Trevescan Cross 340m SSW of Sennen Church


Heritage Category:
Scheduled Monument
List Entry Number:
Date first listed:
Date of most recent amendment:


Ordnance survey map of Trevescan Cross 340m SSW of Sennen Church
© Crown Copyright and database right 2019. All rights reserved. Ordnance Survey Licence number 100024900.
© British Crown and SeaZone Solutions Limited 2019. All rights reserved. Licence number 102006.006.
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The building or site itself may lie within the boundary of more than one authority.

Cornwall (Unitary Authority)
National Grid Reference:
SW 35638 25174

Reasons for Designation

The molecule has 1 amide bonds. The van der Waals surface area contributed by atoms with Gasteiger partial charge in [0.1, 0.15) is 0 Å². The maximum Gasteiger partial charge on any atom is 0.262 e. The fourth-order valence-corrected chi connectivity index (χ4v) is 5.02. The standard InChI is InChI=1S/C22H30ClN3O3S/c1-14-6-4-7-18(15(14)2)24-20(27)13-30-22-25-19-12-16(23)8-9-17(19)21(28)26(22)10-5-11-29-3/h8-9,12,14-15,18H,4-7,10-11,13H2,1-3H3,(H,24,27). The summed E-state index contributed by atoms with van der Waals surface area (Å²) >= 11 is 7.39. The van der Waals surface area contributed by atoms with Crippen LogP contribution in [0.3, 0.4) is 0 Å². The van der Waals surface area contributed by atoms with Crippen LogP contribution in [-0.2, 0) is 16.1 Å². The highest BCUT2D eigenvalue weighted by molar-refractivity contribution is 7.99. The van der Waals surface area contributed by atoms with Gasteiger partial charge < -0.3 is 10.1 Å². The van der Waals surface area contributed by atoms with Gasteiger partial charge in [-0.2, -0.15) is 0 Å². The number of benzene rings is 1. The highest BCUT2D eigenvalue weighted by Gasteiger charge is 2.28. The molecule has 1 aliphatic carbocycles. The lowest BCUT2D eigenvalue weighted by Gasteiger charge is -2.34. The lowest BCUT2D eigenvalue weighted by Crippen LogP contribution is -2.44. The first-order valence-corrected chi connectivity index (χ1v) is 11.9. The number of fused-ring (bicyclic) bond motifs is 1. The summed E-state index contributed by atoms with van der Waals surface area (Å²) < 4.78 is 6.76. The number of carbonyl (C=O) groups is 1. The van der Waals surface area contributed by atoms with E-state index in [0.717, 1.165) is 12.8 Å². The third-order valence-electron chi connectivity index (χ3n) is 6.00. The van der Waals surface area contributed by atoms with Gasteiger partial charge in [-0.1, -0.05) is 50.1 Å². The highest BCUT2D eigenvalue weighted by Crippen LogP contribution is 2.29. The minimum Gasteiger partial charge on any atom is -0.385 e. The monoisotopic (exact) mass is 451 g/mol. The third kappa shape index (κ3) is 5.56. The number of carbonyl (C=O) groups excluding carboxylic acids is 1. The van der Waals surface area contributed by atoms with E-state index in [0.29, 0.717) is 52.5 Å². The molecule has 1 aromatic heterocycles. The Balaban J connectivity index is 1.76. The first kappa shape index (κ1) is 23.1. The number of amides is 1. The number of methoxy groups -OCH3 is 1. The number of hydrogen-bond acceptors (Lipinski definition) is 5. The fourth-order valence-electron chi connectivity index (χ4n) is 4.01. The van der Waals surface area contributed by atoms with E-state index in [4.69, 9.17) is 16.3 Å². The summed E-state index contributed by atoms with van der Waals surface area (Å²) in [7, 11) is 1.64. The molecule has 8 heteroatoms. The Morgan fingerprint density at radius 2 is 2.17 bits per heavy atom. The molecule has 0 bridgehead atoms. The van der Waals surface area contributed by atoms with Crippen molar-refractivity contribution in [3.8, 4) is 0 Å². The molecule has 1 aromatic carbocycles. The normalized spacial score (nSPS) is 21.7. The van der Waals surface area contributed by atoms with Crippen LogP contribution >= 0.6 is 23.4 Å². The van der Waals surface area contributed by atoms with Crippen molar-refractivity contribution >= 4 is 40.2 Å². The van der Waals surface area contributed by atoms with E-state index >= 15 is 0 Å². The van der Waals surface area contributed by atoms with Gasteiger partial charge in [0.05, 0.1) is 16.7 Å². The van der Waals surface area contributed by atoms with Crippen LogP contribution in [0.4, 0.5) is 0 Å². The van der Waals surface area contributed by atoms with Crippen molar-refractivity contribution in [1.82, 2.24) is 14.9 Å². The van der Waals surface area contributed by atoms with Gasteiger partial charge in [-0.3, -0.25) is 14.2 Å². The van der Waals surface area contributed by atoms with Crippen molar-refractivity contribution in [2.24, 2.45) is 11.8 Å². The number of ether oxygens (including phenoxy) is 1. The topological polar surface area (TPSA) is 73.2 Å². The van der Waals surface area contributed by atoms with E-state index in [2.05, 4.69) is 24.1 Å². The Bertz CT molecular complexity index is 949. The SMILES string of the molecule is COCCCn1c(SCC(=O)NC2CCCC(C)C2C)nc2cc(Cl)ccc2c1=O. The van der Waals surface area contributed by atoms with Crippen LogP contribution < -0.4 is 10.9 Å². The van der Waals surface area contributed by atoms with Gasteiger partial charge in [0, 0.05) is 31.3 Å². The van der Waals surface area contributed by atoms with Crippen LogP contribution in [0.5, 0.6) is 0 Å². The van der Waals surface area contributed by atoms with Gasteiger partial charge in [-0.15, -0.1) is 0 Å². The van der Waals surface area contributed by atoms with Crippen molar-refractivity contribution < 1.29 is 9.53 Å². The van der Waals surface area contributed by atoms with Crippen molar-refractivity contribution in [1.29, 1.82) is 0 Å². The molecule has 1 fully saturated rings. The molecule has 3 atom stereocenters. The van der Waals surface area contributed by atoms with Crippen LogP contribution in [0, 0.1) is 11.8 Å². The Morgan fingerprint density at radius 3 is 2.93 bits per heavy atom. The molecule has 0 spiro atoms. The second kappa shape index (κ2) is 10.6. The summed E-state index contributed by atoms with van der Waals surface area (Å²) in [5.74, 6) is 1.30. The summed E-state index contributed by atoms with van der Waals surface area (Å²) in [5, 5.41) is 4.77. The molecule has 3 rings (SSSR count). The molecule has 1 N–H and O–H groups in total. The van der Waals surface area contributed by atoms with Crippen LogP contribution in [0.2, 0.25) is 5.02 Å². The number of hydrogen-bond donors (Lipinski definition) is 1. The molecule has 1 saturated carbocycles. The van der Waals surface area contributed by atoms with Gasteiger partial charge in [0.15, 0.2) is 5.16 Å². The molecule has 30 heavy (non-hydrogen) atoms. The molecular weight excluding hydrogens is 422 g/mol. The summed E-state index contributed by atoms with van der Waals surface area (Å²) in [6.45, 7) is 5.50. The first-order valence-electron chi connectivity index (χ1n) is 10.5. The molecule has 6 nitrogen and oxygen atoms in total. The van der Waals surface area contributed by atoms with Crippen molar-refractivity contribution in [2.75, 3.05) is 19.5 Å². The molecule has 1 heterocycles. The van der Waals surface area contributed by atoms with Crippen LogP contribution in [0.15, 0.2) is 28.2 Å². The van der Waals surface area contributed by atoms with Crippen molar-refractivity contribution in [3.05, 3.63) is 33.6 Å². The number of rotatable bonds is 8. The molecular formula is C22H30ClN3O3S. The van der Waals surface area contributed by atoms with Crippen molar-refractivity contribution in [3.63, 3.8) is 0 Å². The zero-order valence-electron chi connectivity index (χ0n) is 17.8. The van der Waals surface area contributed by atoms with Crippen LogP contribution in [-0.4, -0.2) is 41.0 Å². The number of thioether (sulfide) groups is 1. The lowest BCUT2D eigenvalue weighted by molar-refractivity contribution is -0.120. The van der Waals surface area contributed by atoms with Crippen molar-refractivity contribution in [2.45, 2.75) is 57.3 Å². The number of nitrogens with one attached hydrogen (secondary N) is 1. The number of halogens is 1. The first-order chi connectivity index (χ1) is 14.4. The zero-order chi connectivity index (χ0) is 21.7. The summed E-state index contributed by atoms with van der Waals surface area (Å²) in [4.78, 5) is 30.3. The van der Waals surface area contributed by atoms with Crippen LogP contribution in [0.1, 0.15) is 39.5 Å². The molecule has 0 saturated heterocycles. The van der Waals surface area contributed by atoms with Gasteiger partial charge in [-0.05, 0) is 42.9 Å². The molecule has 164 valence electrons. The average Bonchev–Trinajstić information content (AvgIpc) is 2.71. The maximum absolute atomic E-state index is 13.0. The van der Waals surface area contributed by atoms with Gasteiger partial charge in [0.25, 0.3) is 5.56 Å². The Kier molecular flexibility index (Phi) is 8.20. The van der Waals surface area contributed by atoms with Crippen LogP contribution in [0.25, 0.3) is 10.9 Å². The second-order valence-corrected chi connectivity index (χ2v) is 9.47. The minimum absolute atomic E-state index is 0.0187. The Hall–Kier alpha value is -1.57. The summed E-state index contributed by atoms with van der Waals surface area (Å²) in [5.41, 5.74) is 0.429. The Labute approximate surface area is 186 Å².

Wayside crosses are one of several types of Christian cross erected during the medieval period, mostly from the 9th to 15th centuries AD. In addition to serving the function of reiterating and reinforcing the Christian faith amongst those who passed the cross and of reassuring the traveller, wayside crosses often fulfilled a role as waymarkers, especially in difficult and otherwise unmarked terrain. The crosses might be on regularly used routes linking ordinary settlements or on routes having a more specifically religious function, including those providing access to religious sites for parishioners and funeral processions, or marking long-distance routes frequented on pilgrimages. Over 350 wayside crosses are known nationally, concentrated in south west England throughout Cornwall and on Dartmoor where they form the commonest type of stone cross. A small group also occurs on the North York Moors. Relatively few examples have been recorded elsewhere and these are generally confined to remote moorland locations. Outside Cornwall almost all wayside crosses take the form of a `Latin' cross, in which the cross-head itself is shaped within the projecting arms of an unenclosed cross. In Cornwall wayside crosses vary considerably in form and decoration. The commonest type includes a round, or `wheel', head on the faces of which various forms of cross or related designs were carved in relief or incised, the spaces between the cross arms possibly pierced. The design was sometimes supplemented with a relief figure of Christ and the shaft might bear decorative panels and motifs. Less common forms in Cornwall include the `Latin' cross and, much rarer, the simple slab with a low relief cross on both faces. Rare examples of wheel-head and slab-form crosses also occur within the North York Moors group. Most wayside crosses have either a simple socketed base or show no evidence for a separate base at all. Wayside crosses contribute significantly to our understanding of medieval religious customs and sculptural traditions and to our knowledge of medieval routeways and settlement patterns. All wayside crosses which survive as earth- fast monuments, except those which are extremely damaged and removed from their original locations, are considered worthy of protection.